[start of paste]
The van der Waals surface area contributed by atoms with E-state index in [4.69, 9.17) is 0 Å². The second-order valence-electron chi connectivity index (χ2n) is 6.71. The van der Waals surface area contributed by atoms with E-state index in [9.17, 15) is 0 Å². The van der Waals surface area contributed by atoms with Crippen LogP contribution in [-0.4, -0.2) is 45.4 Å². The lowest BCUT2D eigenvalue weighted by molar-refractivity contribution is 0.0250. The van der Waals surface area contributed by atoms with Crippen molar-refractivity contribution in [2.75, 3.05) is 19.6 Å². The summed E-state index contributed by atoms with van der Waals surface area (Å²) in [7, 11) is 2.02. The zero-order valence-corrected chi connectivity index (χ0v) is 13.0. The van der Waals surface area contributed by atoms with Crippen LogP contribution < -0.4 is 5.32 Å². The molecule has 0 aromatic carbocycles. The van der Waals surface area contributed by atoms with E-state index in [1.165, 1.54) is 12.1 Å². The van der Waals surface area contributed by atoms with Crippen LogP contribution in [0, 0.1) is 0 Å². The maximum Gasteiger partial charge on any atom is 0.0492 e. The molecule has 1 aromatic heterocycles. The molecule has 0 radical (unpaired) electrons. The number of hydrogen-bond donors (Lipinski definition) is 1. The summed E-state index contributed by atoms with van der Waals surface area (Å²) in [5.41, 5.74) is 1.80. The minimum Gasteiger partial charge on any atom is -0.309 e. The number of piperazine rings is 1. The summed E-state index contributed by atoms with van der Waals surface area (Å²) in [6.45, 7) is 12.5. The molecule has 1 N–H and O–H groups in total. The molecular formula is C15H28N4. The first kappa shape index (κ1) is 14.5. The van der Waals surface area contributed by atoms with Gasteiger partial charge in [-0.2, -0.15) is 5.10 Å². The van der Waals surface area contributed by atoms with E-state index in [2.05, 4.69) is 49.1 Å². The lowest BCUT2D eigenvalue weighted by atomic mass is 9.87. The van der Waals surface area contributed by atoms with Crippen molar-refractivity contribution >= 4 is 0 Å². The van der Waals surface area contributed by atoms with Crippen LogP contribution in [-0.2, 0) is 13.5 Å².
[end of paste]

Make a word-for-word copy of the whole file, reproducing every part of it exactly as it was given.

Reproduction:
The van der Waals surface area contributed by atoms with E-state index in [4.69, 9.17) is 0 Å². The second-order valence-electron chi connectivity index (χ2n) is 6.71. The van der Waals surface area contributed by atoms with E-state index in [9.17, 15) is 0 Å². The van der Waals surface area contributed by atoms with Crippen LogP contribution in [-0.4, -0.2) is 45.4 Å². The lowest BCUT2D eigenvalue weighted by molar-refractivity contribution is 0.0250. The van der Waals surface area contributed by atoms with Crippen molar-refractivity contribution in [2.75, 3.05) is 19.6 Å². The summed E-state index contributed by atoms with van der Waals surface area (Å²) in [7, 11) is 2.02. The zero-order valence-corrected chi connectivity index (χ0v) is 13.0. The van der Waals surface area contributed by atoms with Crippen LogP contribution < -0.4 is 5.32 Å². The molecule has 0 aromatic carbocycles. The van der Waals surface area contributed by atoms with E-state index in [1.165, 1.54) is 12.1 Å². The van der Waals surface area contributed by atoms with Crippen LogP contribution in [0, 0.1) is 0 Å². The maximum Gasteiger partial charge on any atom is 0.0492 e. The molecule has 1 aromatic heterocycles. The molecule has 0 radical (unpaired) electrons. The number of hydrogen-bond donors (Lipinski definition) is 1. The summed E-state index contributed by atoms with van der Waals surface area (Å²) in [5.41, 5.74) is 1.80. The minimum Gasteiger partial charge on any atom is -0.309 e. The number of piperazine rings is 1. The summed E-state index contributed by atoms with van der Waals surface area (Å²) in [6.45, 7) is 12.5. The molecule has 1 N–H and O–H groups in total. The molecular formula is C15H28N4. The first kappa shape index (κ1) is 14.5. The van der Waals surface area contributed by atoms with Gasteiger partial charge in [-0.2, -0.15) is 5.10 Å². The van der Waals surface area contributed by atoms with E-state index in [2.05, 4.69) is 49.1 Å². The lowest BCUT2D eigenvalue weighted by atomic mass is 9.87. The van der Waals surface area contributed by atoms with Crippen molar-refractivity contribution >= 4 is 0 Å². The van der Waals surface area contributed by atoms with Crippen LogP contribution in [-0.2, 0) is 13.5 Å².